JOL: In my first book, Imago, I delved into my childhood, my upbringing in the Philippines where I was born and my imminent immigration to the U.S. at the age of twelve. At the time it was important for me to understand those two halves, and find a way to bridge and/or reconcile them. Now that I’ve lived in America for 25 to 26 years, more than double the amount of time I spent in the motherland, I’m more interested in the dynamics of life here. I’m interested in examining sexuality, social mores, and place/ in-between/placelessness.

I suppose I continue to examine my “otherness:” as a gay Asian American. I’m also trying my hand on lyric and even language poetry. But with all that said, I succumb frequently to the siren’s song of the Philippines and the narrative form.

AAP: What was your process like for your book?

JOL: Putting a poetry manuscript together was tough. You write poems, hoping that you incurred enough pages that you’re happy with, that you won’t be ashamed to show to the world. Then there’s the shaping of it. It fascinates me how the psyche works, how you have your obsessions, and having pages and pages of your written words in front of you, themes and shapes emerge.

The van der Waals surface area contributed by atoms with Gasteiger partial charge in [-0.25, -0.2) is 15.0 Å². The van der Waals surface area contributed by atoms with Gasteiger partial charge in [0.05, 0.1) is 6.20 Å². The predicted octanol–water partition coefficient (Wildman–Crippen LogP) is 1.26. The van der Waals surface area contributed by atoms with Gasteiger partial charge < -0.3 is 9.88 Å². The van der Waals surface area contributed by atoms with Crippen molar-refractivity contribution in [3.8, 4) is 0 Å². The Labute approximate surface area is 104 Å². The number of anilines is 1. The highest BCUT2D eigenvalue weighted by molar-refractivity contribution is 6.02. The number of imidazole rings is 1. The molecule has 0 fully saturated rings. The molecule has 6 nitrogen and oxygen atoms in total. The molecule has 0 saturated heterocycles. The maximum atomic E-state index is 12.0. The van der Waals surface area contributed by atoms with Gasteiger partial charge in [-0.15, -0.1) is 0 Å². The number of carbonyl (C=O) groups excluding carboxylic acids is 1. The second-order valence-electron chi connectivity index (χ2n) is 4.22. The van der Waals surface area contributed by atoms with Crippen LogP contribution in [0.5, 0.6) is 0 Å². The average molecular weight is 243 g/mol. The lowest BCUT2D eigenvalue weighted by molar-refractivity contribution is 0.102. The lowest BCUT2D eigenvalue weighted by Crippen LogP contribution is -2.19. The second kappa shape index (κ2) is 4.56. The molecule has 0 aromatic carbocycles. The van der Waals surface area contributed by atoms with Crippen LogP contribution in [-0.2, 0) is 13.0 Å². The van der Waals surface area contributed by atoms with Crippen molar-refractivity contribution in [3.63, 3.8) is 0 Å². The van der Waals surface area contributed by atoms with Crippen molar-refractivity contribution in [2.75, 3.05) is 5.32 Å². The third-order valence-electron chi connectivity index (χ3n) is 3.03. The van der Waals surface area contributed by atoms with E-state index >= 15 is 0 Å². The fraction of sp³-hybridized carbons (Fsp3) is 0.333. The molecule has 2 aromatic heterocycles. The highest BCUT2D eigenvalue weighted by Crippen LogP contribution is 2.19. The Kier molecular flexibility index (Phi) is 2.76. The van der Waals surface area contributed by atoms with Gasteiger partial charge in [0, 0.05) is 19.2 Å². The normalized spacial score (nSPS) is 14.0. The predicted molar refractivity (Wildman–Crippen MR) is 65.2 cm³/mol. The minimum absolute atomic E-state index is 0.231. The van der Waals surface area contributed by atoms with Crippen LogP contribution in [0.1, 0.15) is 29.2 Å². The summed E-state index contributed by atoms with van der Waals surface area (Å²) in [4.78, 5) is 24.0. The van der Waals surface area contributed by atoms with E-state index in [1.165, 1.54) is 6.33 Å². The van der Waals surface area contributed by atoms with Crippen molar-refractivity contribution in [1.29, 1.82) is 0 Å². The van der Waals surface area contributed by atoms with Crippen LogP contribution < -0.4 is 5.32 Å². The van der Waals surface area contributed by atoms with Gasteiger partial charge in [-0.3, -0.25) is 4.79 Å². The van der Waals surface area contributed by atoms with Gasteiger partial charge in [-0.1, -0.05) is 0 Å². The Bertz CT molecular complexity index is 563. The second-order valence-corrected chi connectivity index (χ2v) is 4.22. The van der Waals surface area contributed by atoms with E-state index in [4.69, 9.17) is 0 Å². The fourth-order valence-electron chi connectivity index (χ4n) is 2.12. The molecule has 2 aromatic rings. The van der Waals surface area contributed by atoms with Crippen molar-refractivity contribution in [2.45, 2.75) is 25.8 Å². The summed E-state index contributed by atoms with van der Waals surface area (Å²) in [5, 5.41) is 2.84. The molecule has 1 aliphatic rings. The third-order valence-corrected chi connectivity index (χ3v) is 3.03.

Imago went through three major revisions before it was accepted for publication by CavanKerry Press. It was a relatively easy process from then on. Working with CavanKerry was great! They were amenable to all my ideas and fancies; I made clear choices and decisions on every aspect of Imago, from the book cover to punctuations.  When it was released in October 2007, and I was beside myself. It was such a momentous occasion.

AAP: Where do you feel you are you really trying to push yourself in your writing these days?